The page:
might easily examine other precepts, and shew them to be equally reasonable. Yea, every one of them is so; and therefore every deviation from perfect obedience is entirely unreasonable. There is nothing in the whole law of God grievous in itself; or difficult, except to our proud and carnal hearts. David and Paul, men" after God's own "heart," greatly loved and delighted in God's law: Christ being perfectly holy, entirely delighted in it, and perfectly obeyed it: angels and saints in glory enjoy full liberty in obeying it, and find it perfect felicity: yea, God himself though absolute Sovereign, is pleased to observe in his own conduct, the same rules which he prescribes for ours, as far as consists with his majesty and authority: his law is the transcript of his own holiness; and when he requires our obedience, he only says, " Be ye holy, "for I am holy." In proportion as we bear his image, we take pleasure in his precepts, and find obedience easy and natural: in proportion as we resemble Satan, we hate the law, and find obedience irksome, arduous, impossible. How excellent then this law! how vile are we who have broken it! What need have we to repent of our unreasonable conduct!

III. All have need to repent, because all have by sin absolutely destroyed themselves.-A trifling penalty incurred by transgression might reasonably have been disregarded. When human laws only inflict small fines, short imprisonment, or burning in the hand, offenders may treat such nalties with indifference: but, when excruciating tortures and ignominious death are the threatened punishment; when the sentence is impartially and rigorously inflicted; when the crime is fully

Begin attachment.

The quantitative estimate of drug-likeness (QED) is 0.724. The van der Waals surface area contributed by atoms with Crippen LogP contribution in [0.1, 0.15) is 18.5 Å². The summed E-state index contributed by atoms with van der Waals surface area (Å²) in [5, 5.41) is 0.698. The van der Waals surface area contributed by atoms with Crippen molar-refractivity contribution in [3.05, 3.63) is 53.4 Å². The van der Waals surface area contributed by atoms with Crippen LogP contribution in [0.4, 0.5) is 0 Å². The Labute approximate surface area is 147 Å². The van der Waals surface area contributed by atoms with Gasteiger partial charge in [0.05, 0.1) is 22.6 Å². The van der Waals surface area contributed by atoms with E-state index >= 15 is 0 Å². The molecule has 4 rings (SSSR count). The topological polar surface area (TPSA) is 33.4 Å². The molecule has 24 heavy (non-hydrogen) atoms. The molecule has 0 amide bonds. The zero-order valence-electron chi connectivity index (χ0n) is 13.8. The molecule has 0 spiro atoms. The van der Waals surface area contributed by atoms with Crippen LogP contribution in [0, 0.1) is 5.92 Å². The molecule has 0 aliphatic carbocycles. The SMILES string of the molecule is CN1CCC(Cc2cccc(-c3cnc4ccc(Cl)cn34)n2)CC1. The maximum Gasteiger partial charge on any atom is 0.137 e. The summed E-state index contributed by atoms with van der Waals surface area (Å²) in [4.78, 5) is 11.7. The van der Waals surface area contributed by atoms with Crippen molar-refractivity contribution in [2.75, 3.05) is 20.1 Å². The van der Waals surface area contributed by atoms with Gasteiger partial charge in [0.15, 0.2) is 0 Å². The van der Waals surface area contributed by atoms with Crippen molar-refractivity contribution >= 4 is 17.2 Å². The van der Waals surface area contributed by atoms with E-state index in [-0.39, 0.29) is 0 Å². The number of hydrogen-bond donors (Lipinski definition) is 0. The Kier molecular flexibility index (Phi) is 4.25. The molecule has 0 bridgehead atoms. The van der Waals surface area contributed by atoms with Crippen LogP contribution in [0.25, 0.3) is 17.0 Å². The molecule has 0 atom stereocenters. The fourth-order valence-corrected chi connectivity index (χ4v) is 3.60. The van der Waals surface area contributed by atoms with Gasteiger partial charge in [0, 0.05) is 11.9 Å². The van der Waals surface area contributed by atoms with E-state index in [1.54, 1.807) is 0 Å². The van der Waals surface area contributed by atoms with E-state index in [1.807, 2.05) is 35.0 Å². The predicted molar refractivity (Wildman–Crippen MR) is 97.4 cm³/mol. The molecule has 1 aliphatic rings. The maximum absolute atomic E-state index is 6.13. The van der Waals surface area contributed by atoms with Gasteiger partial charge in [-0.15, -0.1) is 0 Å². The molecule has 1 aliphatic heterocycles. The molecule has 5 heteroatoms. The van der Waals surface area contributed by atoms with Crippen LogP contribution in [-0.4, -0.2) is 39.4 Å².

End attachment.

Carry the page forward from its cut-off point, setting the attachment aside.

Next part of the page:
proved, and the prisoner closely confined; the most stubborn spirit bends, the stoutest heart is intimidated, and indifference is madness. Art thou then, sinner, careless and unconcerned, in a case infinitely more tremendous? Canst thou find a heart for gay amusements, or coolly apply to worldly pursuits, while "the wrath of God abideth

upon thee," the law thunders out a dreadful curse against thee, death closely pursues thee, everlasting misery awaits thee? That God whom thou hast offended, is at once the witness, the judge, and the avenger of thy crimes: thou canst not hide thy transgressions from his all-seeing eye: thou canst not flee from his omnipresence, resist his almighty power, bribe his inflexible justice, or endure his awful vengeance. The sentence, if thou die impenitent, is already published in the judge's own words: "Depart from me, ye cursed, "into everlasting fire prepared for the devil and "his angels." Are not these words of the loving Saviour most dreadful? "Can thy hands be strong,

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or can thy heart endure," when they shall sound in thy affrighted ear? Is this "the wrath to come," surely, inevitably, to come, upon an ungodly world? Are these his words who saith, "Heaven "and earth shall pass, but my word shall not pass away?" Art thou one of the very persons concerned? Art thou a transgressor of the law? Doth the word of God run thus, "Cursed is every one "that continueth not in all things written in the "book of the law, to do them?" And dost thou still remain unconcerned? Indeed, were there no way of escape, it would not be worth while to torment thyself before the time. "But there is

"forgiveness with God;" there is a space allowed for repentance; a way of salvation: a proclamation of mercy and dost thou still trifle, and not apply thyself immediately to seek deliverance from "the wrath to come?"

Surely these considerations, if laid to heart in a manner suitable to their certainty and importance, would damp the vain mirth of an ungodly world, and turn their songs and laughter into bitter lamentations. Let me, my fellow sinners, recommend the apostles advice to you: "Be afflicted, ❝and mourn, and weep; let your laughter be “turned to mourning, and your joy to heaviness.”* Thus shall your godly sorrow for sin "work repentance unto salvation not to be repented of." IV. The necessity of repentance appears from the justice of this sentence, severe as it may seem. -Sinners are ready to say, "I only gratify my "natural inclinations, and enjoy a little irregular